"I like breaking new stars more than anything."
—Irv Gotti


With Ja Rule About To Blow Up, Murder Inc. Boss Gets His Turn
In hip-hop-speak, when you're murdering music, you're killing it—taking it over, bringin' it to the next level. It's slang that expresses the ultimate victory in rap. Irv "Gotti" Lorenzo is the CEO of Murder Inc., the man behind Ja Rule, DMX and Jay-Z. A&R Director of Def Jam since 1997, Gotti signed DMX to the label and has been heavily involved with Jay-Z's career since Day One. His crew, The Murderers (Ja Rule, Tah Murder, Vita, 0-1) are some of the best MCs on the streets, and the production team, Top Dawg Productions, has been responsible for anthems like Jay's "Can I Get A…," Foxy Brown's "Hot Spot," DMX's "What's My Name?" and Ja Rule's "Holla, Holla."

Now Gotti is getting set to take his crew to the next level, led by Ja Rule, whose highly anticipated album, "Rule 3:36," drops this Tuesday (Oct. 10). When asked what the album title meant, Ja explained, "These are the rules of life. And the 3:36 rule is a very specific one that I've learned; it was the best lesson. But I'm not tellin' you what it is!" The first single from the new album, "Between Me And You," is already closing in on the #1 spot on the airplay charts. These days, life is good for Irv Gotti. The lesson just might be, don't give HITS Crossover DoyenneMichelle S. your Skytel number…

The Ja Rule album is dropping this Tuesday [Oct. 10], and you have a monstrous lead single with "Between Me And You."
We had to push it back a week because of sample problems.

Well, damn—by then, the single might be #1! Quite a lead-in!
It should be, because it keeps getting more and more spins at more stations. I've been a part of some big records, but this one is the biggest.

When you were producing this record, which is the second album for Ja, how did you intend to take him to the next level?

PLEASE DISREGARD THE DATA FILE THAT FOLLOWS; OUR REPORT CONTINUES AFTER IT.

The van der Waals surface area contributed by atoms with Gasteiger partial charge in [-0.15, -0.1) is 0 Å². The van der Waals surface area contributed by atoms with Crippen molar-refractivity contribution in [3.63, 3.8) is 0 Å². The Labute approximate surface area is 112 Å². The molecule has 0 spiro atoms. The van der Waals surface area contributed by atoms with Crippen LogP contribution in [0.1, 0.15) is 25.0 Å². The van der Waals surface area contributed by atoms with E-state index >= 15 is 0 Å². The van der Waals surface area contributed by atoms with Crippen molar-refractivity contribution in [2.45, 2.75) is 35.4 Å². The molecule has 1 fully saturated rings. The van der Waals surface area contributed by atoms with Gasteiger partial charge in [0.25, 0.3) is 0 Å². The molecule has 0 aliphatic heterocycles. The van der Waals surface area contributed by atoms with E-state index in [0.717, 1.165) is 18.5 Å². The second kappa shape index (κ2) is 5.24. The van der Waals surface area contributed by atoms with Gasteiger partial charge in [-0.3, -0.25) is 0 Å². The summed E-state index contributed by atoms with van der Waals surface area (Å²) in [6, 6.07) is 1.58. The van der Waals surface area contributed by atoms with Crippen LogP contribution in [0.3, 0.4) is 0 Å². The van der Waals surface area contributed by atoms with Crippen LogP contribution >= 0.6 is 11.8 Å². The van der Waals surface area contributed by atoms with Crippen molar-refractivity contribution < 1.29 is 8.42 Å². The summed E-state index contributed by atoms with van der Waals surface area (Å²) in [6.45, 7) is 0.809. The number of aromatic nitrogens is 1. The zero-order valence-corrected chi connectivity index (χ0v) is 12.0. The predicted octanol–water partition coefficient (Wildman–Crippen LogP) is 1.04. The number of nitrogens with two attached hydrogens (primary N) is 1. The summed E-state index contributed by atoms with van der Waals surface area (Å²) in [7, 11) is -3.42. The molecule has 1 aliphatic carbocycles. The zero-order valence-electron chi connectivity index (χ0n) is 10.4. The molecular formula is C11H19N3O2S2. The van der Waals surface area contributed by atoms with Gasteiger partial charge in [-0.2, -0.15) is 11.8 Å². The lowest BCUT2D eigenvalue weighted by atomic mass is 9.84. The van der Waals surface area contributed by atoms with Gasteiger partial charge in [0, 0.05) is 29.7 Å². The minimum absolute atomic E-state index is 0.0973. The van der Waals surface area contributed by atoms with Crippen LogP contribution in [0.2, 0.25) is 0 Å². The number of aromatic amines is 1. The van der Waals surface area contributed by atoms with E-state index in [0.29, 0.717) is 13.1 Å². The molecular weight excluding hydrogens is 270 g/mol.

The intent was exactly what we're doing—blowing up at radio. Because when he came out with his first album, "Holla, Holla" did really well at radio. And then, when we did the Murderers project, radio really didn't support that record because it was so street. With Ja's new album, we felt like we needed to get back at radio. We wanted to give them something that they could play, because Ja was a radio artist with his first album.

And he's guested on a lot of other artists' albums. Are there any noteworthy collaborations on this record?
No. The only ones on the album are The Murderers. We really have an internal camp, so we don't feel the need for any collaborations. We feel we can hold it down all by ourselves. The only other collaboration that we have outside our own camp is Lil' Mo. We think she is one of the other hottest singers out there. She's got so much talent—you know what I'm saying? That's real.

Did you produce the whole record?
Me and all of my Top Dawg producers, Lil' Rob, Dat Nigga Reb, Tai and DL.

For people who don't know the story, how did you come up on Ja Rule?
I found him with the Cash Money Click in '91. This guy Chris Black, who's in jail now, was part of the Cash Money Click. I was messin' with them, and I wanted to sign a new group after I had just finished signing Mike Geronimo. Chris introduced me to Ja, and after Chris went to jail, I just took Ja and went solo with him.

Is the success of this first single beyond your expectations or right in the pocket?
No, it is beyond. We have so many spins, man—we're fast approaching 4,000 spins.

I told you, you have some shit, bro! That's why I was all over the magazine early as fuck, saying this record was a smash. Because to me, the beat on that is so crazy, how could people not respond?
And the hook and everything, the lyrics…everything was so right. They're saying Pop radio is about to move on it now.

They will. At Rhythm, it took a big airplay jump, too. So it's going.
It's going all over the place. I'm not gonna lie, I expected it to be big, but it's gone past my expectations.

It will certainly put your crew in demand for new production work. Are you getting requests yet?